Academic research commissioned by the Center for Audit Quality finds that the number of restatements of financial statements filed with the SEC has dropped significantly since the implementation of the Sarbanes-Oxley Act (SOX). The study, Financial Restatement Trends in the United States: 2003-2012, by Professor Susan Scholz of the University of Kansas, examines restatements during the ten years from 2003 to 2012.
Some of the study’s conclusions include –
Restatement announcements peaked at 1,784 in 2006, soon after implementation of SOX Section 404 internal control reporting, and then declined rapidly. In 2009, 711 restatements were announced, and remained near that level through 2012.
The severity of restatements also decreased following SOX implementation. For example –
o The average number of accounting issues underlying each restatement declined after 2005. Multiple issues were reported for 70 percent of restatements in 2005, but for only 28 percent in 2012.
o Fewer restatements in later years involved revenue recognition and accounting for on-going business expenses. Restatements involving these core earnings accounts decreased from 65 percent of restatements announced in 2005 to 41 percent in 2012.
o Restatement periods became shorter. The average time period corrected by a restatement declined from more than two years in 2005 to less than a year and a half in 2012.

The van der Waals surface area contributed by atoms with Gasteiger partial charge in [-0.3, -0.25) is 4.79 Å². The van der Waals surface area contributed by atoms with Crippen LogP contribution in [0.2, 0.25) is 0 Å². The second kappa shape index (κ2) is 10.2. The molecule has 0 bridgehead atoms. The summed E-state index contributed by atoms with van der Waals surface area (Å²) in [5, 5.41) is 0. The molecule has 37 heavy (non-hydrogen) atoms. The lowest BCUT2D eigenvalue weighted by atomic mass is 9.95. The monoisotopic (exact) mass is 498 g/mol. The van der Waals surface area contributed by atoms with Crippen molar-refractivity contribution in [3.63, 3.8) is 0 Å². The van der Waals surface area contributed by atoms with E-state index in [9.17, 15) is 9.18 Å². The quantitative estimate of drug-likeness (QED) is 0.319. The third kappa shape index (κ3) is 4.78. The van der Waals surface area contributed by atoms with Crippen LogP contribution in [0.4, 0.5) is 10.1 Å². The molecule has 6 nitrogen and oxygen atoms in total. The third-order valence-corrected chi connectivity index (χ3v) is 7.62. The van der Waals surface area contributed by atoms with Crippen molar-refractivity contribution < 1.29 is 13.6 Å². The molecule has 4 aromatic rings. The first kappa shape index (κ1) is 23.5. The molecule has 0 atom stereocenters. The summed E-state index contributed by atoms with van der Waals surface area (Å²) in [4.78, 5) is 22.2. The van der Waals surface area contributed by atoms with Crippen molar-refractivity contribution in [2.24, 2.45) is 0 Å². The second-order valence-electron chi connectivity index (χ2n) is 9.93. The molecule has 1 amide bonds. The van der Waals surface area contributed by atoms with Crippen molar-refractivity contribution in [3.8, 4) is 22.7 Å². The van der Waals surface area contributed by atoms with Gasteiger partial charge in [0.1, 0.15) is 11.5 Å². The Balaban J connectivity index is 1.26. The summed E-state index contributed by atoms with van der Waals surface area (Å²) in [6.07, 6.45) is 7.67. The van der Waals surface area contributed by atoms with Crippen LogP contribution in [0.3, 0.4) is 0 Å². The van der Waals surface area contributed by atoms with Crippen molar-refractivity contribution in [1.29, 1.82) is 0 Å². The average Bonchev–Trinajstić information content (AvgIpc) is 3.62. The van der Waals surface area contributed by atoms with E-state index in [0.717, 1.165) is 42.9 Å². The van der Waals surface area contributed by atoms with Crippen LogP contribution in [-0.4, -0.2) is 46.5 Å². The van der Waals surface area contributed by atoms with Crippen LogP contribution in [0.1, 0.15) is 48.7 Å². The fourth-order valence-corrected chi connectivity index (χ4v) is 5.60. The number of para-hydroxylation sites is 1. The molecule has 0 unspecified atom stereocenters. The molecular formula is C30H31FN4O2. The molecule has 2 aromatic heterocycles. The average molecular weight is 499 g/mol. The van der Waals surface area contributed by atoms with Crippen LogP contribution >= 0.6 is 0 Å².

o Fewer restatements reduced previously reported income. The percentage of restatements that resulted in a decrease in income fell from 61 percent in 2005 to 36 percent in 2012.
The size of companies announcing restatements became smaller. From 2003 to 2006, restatement companies were similar in size to the average public company, In subsequent years, restatement companies were “markedly smaller, except in 2012 when a relatively high percentage of restatements were announced by large financial institutions.”
About 2 percent of companies that had received a clean opinion on their internal controls subsequently announced a restatement of their annual financial statements. Effective ICFR reports associated with restatements decreased from 6 percent in 2006 to about 1 percent from 2009 through 2012.
Comment: This study seems to provide strong support for the proposition that the internal control management reporting and auditing
8 Update │ August 2014
requirements of SOX have improved financial reporting, as measured by the frequency with which previously-issued financial statements are restated and by restatement severity. During the period studied, company perceptions of when a restatement is required may also have changed somewhat. Still, it is hard to escape the conclusion that SOX has made a positive difference in the reliability of public company financial reporting. A more unsettled question is how these benefits of SOX compare to its costs.